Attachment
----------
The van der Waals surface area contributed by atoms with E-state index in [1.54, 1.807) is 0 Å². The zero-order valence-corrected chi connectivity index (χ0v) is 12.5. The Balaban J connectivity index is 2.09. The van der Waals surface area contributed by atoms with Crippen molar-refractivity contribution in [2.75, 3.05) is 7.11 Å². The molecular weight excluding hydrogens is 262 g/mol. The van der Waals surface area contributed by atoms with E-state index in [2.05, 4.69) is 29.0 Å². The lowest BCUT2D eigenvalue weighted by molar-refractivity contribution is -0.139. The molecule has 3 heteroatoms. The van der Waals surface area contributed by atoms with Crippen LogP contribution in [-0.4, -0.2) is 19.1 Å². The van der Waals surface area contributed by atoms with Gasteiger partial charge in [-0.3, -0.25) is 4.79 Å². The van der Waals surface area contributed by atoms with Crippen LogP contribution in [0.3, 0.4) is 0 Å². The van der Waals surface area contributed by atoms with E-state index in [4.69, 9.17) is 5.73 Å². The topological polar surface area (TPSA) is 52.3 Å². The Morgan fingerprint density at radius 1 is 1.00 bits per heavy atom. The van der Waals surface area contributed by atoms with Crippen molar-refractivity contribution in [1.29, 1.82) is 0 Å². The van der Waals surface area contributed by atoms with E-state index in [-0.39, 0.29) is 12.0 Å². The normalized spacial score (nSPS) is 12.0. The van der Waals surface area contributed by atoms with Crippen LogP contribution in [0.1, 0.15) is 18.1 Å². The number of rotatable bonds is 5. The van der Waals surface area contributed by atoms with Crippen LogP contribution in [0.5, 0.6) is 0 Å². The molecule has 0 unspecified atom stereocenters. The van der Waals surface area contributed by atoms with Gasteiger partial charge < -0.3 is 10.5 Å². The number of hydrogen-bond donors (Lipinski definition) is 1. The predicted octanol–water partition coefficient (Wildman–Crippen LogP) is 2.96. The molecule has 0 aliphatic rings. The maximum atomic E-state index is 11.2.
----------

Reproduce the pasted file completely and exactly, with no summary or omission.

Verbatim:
The van der Waals surface area contributed by atoms with E-state index in [1.54, 1.807) is 0 Å². The zero-order valence-corrected chi connectivity index (χ0v) is 12.5. The Balaban J connectivity index is 2.09. The van der Waals surface area contributed by atoms with Crippen molar-refractivity contribution in [2.75, 3.05) is 7.11 Å². The molecular weight excluding hydrogens is 262 g/mol. The van der Waals surface area contributed by atoms with E-state index in [2.05, 4.69) is 29.0 Å². The lowest BCUT2D eigenvalue weighted by molar-refractivity contribution is -0.139. The molecule has 3 heteroatoms. The van der Waals surface area contributed by atoms with Crippen LogP contribution in [-0.4, -0.2) is 19.1 Å². The van der Waals surface area contributed by atoms with Gasteiger partial charge in [-0.3, -0.25) is 4.79 Å². The van der Waals surface area contributed by atoms with Crippen LogP contribution in [0.3, 0.4) is 0 Å². The van der Waals surface area contributed by atoms with E-state index in [4.69, 9.17) is 5.73 Å². The topological polar surface area (TPSA) is 52.3 Å². The Morgan fingerprint density at radius 1 is 1.00 bits per heavy atom. The van der Waals surface area contributed by atoms with Crippen molar-refractivity contribution in [1.29, 1.82) is 0 Å². The van der Waals surface area contributed by atoms with E-state index in [-0.39, 0.29) is 12.0 Å². The normalized spacial score (nSPS) is 12.0. The van der Waals surface area contributed by atoms with Crippen LogP contribution in [0.1, 0.15) is 18.1 Å². The number of rotatable bonds is 5. The van der Waals surface area contributed by atoms with Crippen LogP contribution in [0.5, 0.6) is 0 Å². The molecule has 0 unspecified atom stereocenters. The van der Waals surface area contributed by atoms with Gasteiger partial charge < -0.3 is 10.5 Å². The number of hydrogen-bond donors (Lipinski definition) is 1. The predicted octanol–water partition coefficient (Wildman–Crippen LogP) is 2.96. The molecule has 0 aliphatic rings. The maximum atomic E-state index is 11.2.